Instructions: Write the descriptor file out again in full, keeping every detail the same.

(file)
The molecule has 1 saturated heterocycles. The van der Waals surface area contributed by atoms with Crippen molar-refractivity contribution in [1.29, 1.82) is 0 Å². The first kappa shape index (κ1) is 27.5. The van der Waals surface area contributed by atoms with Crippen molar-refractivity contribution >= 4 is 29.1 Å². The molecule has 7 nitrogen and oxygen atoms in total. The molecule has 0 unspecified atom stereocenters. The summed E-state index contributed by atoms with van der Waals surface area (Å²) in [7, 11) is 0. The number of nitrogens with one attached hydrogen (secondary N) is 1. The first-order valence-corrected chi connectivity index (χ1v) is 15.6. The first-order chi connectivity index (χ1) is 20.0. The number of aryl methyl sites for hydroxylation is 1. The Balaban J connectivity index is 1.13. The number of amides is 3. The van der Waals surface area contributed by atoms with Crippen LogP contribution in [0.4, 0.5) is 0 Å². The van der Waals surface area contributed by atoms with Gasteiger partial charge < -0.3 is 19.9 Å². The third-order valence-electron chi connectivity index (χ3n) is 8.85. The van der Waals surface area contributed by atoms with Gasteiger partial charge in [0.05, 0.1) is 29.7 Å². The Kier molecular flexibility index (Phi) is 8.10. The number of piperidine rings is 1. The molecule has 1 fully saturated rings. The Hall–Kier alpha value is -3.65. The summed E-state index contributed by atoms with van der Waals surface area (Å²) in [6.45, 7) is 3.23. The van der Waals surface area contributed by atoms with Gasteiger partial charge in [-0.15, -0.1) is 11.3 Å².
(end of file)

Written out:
The molecule has 1 saturated heterocycles. The van der Waals surface area contributed by atoms with Crippen molar-refractivity contribution in [1.29, 1.82) is 0 Å². The first kappa shape index (κ1) is 27.5. The van der Waals surface area contributed by atoms with Crippen molar-refractivity contribution >= 4 is 29.1 Å². The molecule has 7 nitrogen and oxygen atoms in total. The molecule has 0 unspecified atom stereocenters. The summed E-state index contributed by atoms with van der Waals surface area (Å²) in [7, 11) is 0. The number of nitrogens with one attached hydrogen (secondary N) is 1. The first-order valence-corrected chi connectivity index (χ1v) is 15.6. The first-order chi connectivity index (χ1) is 20.0. The number of aryl methyl sites for hydroxylation is 1. The Balaban J connectivity index is 1.13. The number of amides is 3. The van der Waals surface area contributed by atoms with Crippen LogP contribution in [0.4, 0.5) is 0 Å². The van der Waals surface area contributed by atoms with Gasteiger partial charge < -0.3 is 19.9 Å². The third-order valence-electron chi connectivity index (χ3n) is 8.85. The van der Waals surface area contributed by atoms with Gasteiger partial charge in [0.05, 0.1) is 29.7 Å². The Kier molecular flexibility index (Phi) is 8.10. The number of piperidine rings is 1. The molecule has 1 fully saturated rings. The Hall–Kier alpha value is -3.65. The summed E-state index contributed by atoms with van der Waals surface area (Å²) in [6.45, 7) is 3.23. The van der Waals surface area contributed by atoms with Gasteiger partial charge in [-0.15, -0.1) is 11.3 Å².